Thank you as well to Dr. @dsayed123 for your @painweek MIST lecture, Dr. @evolve_restorative_center for your PSPS Mild lecture, and to Dr. @nvadvancedpain for your @painweek PCP Panel. Congratulations, as well, to Dr. @steven_falowski on your winning abstract.
Case history: 71 year-old male with a history of epidural steroid injections (ESIs) and lumbar neurotomy with limited relief; presenting with back and leg pain at an 8 to 10 (out of 10) that worsens with standing and walking; inability to walk more than 5-10 minutes, and relief with sitting and flexion. Imaging indicated hypertrophic ligamentum flavum ≥ 2.5 mm.
Answer: Yes! The featured patient was an excellent Mild candidate who saw significant improvement within one month post-procedure. After the Mild Procedure, the patient was able to walk and stand for 25 minutes with no pain.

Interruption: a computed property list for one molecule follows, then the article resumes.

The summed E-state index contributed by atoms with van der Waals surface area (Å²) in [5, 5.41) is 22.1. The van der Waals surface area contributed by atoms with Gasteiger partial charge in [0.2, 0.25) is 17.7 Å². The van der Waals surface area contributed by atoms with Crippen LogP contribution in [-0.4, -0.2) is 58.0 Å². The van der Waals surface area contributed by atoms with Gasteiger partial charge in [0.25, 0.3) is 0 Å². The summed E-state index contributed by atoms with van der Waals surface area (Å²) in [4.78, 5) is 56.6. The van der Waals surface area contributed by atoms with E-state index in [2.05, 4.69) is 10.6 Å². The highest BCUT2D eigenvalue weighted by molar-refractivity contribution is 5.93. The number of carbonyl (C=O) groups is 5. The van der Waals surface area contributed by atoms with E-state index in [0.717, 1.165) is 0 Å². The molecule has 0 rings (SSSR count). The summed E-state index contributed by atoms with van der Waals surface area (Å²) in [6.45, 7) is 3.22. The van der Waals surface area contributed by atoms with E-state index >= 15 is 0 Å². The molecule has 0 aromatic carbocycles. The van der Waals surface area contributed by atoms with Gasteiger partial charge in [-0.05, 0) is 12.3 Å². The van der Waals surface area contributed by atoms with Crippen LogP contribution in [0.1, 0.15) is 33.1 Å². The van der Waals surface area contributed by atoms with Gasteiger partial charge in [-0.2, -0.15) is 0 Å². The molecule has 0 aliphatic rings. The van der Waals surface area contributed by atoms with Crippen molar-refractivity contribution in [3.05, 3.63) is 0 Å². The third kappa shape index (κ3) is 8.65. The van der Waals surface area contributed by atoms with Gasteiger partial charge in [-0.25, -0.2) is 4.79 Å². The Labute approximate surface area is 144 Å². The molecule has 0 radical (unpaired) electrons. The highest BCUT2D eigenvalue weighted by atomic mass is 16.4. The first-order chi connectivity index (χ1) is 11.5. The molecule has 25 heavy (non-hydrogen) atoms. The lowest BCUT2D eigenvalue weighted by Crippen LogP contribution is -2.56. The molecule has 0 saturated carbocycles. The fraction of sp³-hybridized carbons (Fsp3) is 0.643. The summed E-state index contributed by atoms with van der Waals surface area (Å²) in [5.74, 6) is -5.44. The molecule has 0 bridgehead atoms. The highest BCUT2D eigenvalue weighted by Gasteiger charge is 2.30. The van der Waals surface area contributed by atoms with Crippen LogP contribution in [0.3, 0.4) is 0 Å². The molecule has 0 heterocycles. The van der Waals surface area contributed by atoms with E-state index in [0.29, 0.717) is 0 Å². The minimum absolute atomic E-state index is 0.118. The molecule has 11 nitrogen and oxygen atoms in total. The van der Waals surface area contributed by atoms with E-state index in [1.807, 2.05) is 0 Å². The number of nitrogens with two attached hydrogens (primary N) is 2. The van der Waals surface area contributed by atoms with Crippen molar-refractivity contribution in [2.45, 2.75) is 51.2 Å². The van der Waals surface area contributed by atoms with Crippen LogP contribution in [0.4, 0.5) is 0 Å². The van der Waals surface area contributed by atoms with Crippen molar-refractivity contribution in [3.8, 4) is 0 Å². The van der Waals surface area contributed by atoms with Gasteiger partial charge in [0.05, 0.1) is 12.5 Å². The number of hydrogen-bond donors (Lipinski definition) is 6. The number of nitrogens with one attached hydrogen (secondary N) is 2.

At the @aspn_painneuro 2021 meeting in Miami, several abstracts highlighted recent data that supports use of the Mild Procedure as a first line therapy. Additionally, a panel of prominent Interventional Pain Physicians convened to discuss their experiences and clinical pearls for implementing the Mild Procedure in their practices. The consensus? The abstract authors and panelists repeatedly confirmed the rationale, supporting evidence and benefits of making the #MOVE2mild as a first line therapy for #LumbarSpinalStenosis (LSS).
➡️ Swipe to see why leading practices are moving to Mild and read the full blog at the #linkinbio
Thank you abstract authors and panelists: Drs. Mark Coleman, @organicstrings, @timdeer30a, @steven_falowski, @drjessicajameson, @jassalmd, Michael Leong, Nagy Mekhail, Jason Pope, @drpryz, @painkiller_photos, @dsayed123, and Lindsay Shroyer, and APP Christine Christensen.